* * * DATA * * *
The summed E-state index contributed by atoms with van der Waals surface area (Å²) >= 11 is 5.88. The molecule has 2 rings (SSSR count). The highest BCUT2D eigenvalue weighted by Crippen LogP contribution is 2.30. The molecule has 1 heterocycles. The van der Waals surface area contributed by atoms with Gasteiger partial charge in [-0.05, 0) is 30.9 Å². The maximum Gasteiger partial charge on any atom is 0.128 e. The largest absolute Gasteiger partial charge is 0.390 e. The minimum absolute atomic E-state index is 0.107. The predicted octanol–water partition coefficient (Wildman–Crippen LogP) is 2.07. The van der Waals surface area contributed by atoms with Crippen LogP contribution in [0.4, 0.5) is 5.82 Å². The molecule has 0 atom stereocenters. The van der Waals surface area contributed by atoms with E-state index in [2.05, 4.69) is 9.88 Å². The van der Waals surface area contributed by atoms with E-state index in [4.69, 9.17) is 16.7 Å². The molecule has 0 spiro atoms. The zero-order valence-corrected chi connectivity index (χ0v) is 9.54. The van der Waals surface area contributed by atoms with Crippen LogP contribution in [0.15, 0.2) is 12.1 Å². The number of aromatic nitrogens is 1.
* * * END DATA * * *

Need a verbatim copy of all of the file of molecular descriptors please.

The summed E-state index contributed by atoms with van der Waals surface area (Å²) >= 11 is 5.88. The molecule has 2 rings (SSSR count). The highest BCUT2D eigenvalue weighted by Crippen LogP contribution is 2.30. The molecule has 1 heterocycles. The van der Waals surface area contributed by atoms with Gasteiger partial charge in [-0.05, 0) is 30.9 Å². The maximum Gasteiger partial charge on any atom is 0.128 e. The largest absolute Gasteiger partial charge is 0.390 e. The minimum absolute atomic E-state index is 0.107. The predicted octanol–water partition coefficient (Wildman–Crippen LogP) is 2.07. The van der Waals surface area contributed by atoms with Crippen LogP contribution in [0.4, 0.5) is 5.82 Å². The molecule has 0 atom stereocenters. The van der Waals surface area contributed by atoms with E-state index in [2.05, 4.69) is 9.88 Å². The van der Waals surface area contributed by atoms with E-state index in [4.69, 9.17) is 16.7 Å². The molecule has 0 spiro atoms. The zero-order valence-corrected chi connectivity index (χ0v) is 9.54. The van der Waals surface area contributed by atoms with Crippen LogP contribution in [0.15, 0.2) is 12.1 Å². The number of aromatic nitrogens is 1.